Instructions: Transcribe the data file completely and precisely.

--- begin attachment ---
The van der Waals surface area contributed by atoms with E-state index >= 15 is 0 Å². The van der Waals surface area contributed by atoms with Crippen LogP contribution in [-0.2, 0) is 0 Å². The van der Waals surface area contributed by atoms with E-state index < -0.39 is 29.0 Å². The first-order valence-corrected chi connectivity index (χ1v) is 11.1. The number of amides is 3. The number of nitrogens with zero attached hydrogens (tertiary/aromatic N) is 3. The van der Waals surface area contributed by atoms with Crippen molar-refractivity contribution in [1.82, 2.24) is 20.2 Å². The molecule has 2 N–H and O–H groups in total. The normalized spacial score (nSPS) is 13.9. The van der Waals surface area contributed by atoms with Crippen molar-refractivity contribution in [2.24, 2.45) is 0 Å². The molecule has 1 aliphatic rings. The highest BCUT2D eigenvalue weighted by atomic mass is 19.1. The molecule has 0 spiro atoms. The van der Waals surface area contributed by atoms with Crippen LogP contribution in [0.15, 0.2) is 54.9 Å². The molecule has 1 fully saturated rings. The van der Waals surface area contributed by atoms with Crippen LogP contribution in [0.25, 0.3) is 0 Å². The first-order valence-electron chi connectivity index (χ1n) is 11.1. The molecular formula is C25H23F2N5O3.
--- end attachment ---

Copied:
The van der Waals surface area contributed by atoms with E-state index >= 15 is 0 Å². The van der Waals surface area contributed by atoms with Crippen LogP contribution in [-0.2, 0) is 0 Å². The van der Waals surface area contributed by atoms with E-state index < -0.39 is 29.0 Å². The first-order valence-corrected chi connectivity index (χ1v) is 11.1. The number of amides is 3. The number of nitrogens with zero attached hydrogens (tertiary/aromatic N) is 3. The van der Waals surface area contributed by atoms with Crippen molar-refractivity contribution in [1.82, 2.24) is 20.2 Å². The molecule has 2 N–H and O–H groups in total. The normalized spacial score (nSPS) is 13.9. The van der Waals surface area contributed by atoms with Crippen molar-refractivity contribution in [2.24, 2.45) is 0 Å². The molecule has 1 aliphatic rings. The highest BCUT2D eigenvalue weighted by atomic mass is 19.1. The molecule has 0 spiro atoms. The van der Waals surface area contributed by atoms with Crippen LogP contribution in [0.15, 0.2) is 54.9 Å². The molecule has 1 fully saturated rings. The van der Waals surface area contributed by atoms with Crippen LogP contribution in [0.25, 0.3) is 0 Å². The first-order valence-electron chi connectivity index (χ1n) is 11.1. The molecular formula is C25H23F2N5O3.